Your Cat And Dental Disease

12 August 2015
 Categories: , Blog


Your cat can have some of the same dental problems that you encounter. Tooth decay and gum disease occur and your veterinarian will take care of those problems like a human dentist would help you. There are even veterinarians who specialize in cat dentistry. Here are some of the common dental problems found in cats and what to look for to make sure your cat's teeth and gums are healthy.

Anatomy of Your Cat's Teeth

The teeth in all mammals are similar. Teeth are specialized bones with an enamel coating. The enamel protects the bone underneath from wearing down. It also prevents bacteria from damaging the bones. A tiny nerve extends from the gum up into the tooth. When an infection occurs, the nerve becomes inflamed and painful.

Your cat has an instinctual drive to not let an injury or illness show. There are likely no predators in the home with your cat, but it is still compelled to show no weakness for fear of being attacked and eaten. This is why you need to actively check on your cat's dental condition. Tooth and gum problems can become severe before your cat shows any signs of a dental issue.

What to Watch for in Your Cat's Mouth

Check your cat's teeth and gums weekly and look for the signs of the following dental problems:

  • Plaque or tartar - Food particles left on the tooth surface develop a firm substance, called plaque. If allowed to sit, plaque hardens into tartar. This is the precursor to tooth decay and, if tartar occurs under the gum line, gum disease. Hold your cat's head back and open their lips to expose the teeth. Look for yellow or brown deposits on the tooth surface.
  • Gingivitis - When tartar irritates the gums below the gum line, inflammation of the tissue occurs. Gingivitis is the early sign of gum disease. If not treated, the gums will begin to move away from the teeth, creating a pocket where food and bacteria can hide. You'll see that sections of your cat's gums are red and swollen. Your cat will develop a foul breath and may begin drooling and scratching at their mouth.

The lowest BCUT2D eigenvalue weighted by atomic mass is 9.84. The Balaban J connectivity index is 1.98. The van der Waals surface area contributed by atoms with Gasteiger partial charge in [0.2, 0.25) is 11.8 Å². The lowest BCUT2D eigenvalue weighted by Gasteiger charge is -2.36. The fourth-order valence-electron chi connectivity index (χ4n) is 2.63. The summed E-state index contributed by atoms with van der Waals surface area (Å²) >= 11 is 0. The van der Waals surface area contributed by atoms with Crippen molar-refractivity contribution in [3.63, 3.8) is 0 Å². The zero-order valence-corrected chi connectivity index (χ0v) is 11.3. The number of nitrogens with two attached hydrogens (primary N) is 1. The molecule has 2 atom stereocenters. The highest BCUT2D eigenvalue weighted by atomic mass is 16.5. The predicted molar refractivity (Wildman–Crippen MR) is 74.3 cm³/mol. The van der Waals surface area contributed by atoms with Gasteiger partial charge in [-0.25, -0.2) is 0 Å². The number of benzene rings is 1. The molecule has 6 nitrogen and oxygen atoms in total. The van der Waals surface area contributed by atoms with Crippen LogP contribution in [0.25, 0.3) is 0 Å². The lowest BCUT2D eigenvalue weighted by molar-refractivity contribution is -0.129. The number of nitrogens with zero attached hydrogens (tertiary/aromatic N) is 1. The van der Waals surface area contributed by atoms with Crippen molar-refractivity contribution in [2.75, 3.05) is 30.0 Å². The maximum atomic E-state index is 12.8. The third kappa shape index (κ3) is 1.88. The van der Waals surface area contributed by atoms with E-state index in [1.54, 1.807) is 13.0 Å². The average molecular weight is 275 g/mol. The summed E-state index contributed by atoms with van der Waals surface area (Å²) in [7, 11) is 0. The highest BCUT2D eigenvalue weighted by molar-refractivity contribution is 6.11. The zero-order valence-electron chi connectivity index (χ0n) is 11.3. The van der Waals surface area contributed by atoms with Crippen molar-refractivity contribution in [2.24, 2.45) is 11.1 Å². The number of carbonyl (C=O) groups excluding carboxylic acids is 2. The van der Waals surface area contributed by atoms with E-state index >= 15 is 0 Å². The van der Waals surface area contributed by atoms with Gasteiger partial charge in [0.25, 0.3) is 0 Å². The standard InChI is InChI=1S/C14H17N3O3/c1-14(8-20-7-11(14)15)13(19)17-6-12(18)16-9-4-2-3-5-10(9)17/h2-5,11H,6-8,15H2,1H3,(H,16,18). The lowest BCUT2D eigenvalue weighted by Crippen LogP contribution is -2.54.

• Periodontitis - As the gum disease continues, the tissues pull away from the teeth even more and the teeth may become loose. Redness, swelling and pockets of yellowish pus will appear near the base of the teeth. By now, the pain has become severe and your cat will have difficult eating, and they may stop eating completely.
  • Stomatitis - When the infection in the gums makes its way to other tissues in your cat's mouth, the entire inside of the mouth becomes red, swollen and painful. Your cat will stop eating because of the pain. They will paw at their mouth and complain should you try to look into their mouth.

If you notice any of these dental problems, get your cat to the pet hospital as soon as possible. Don't let these problems become painful for your cat or affect their eating.